The Australian dollar is broadly lower today. The currency began selling off sharply yesterday following news that the Trump administration is seeking to reduce the trade deficit with China by $100b per year. An article in Politico also suggested that the White House is looking to implement more tariffs against China. As China is the biggest destination for Australian exports, the Australian dollar is strongly correlated with China-sensitive assets (such as commodities) as a result. Looking at the Dow Jones Commodity Index (a broad measure of commodity prices), the index turned lower yesterday and is currently selling off today. The Australian dollar is weaker as a result. We expect the Australian dollar to weaken further if Trump implements tariffs aimed at China and takes additional measures to improve the US trade deficit. Our short-term outlook remains neutral, while our medium-term outlook remains bullish.
AUD/USD is down today and trading just above 0.7860. EUR/AUD is up slightly and trading above 1.5720. GBP/AUD is up and trading above 1.7740.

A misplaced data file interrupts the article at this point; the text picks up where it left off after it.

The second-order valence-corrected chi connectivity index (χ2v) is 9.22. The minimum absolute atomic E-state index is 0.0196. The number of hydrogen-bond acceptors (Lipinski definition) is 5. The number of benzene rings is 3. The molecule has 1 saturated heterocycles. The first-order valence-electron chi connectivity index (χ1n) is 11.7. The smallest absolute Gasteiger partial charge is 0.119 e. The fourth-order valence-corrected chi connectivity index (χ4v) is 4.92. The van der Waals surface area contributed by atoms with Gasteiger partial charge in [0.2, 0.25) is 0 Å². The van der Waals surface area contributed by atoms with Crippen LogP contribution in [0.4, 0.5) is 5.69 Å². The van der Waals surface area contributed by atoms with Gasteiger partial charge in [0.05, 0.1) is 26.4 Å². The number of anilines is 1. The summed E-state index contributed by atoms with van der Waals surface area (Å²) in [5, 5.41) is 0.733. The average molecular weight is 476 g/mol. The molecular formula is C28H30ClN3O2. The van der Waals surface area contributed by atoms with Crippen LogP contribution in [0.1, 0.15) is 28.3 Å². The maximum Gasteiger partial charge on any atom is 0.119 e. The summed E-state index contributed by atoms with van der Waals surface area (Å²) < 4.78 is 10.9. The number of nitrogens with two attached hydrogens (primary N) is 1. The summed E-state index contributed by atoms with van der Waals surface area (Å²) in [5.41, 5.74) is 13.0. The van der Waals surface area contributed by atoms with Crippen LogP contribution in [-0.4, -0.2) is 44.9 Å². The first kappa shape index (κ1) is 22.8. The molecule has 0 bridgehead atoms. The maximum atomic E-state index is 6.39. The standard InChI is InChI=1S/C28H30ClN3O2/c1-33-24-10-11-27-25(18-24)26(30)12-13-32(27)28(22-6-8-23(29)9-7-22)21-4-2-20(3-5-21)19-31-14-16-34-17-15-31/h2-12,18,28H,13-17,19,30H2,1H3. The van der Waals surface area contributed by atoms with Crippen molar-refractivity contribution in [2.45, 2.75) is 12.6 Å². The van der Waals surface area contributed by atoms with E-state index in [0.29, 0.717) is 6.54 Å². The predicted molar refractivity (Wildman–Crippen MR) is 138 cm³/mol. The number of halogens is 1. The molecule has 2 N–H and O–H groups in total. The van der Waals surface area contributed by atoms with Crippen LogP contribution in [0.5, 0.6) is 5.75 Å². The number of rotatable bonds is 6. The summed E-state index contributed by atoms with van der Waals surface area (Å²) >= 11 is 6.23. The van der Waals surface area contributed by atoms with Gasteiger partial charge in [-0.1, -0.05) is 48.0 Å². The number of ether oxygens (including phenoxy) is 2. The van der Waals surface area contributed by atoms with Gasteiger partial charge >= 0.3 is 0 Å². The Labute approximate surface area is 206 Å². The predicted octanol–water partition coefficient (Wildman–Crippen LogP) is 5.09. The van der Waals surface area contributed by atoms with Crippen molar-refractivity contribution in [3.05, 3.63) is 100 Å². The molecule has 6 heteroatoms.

Looking at economic data relating to the Australian dollar this week, we'll see home lending and consumer confidence figures. Home loans (-1.1% vs. -0.1% expected) were below expectations. Investment lending for homes (1.1% vs. -2.6%) accelerated from previous figures, while NAB business confidence (9) met expectations. RBA Assistant Governor Bullock's speech did not address monetary policy. Westpac consumer confidence improved against previous figures (0.2% vs. -2.3% prior). RBA Assistant Governor Kent struck a hawkish tone, suggesting that good global growth may raise the outlook for inflation. He also said that there is no reason to raise rates in increments of only 25 basis points. Consumer inflation expectations (3.7%) were slightly higher than previous figures. Tomorrow, we'll hear from RBA Assistant Governor Debelle. Last week, Q4 GDP growth came in below expectations.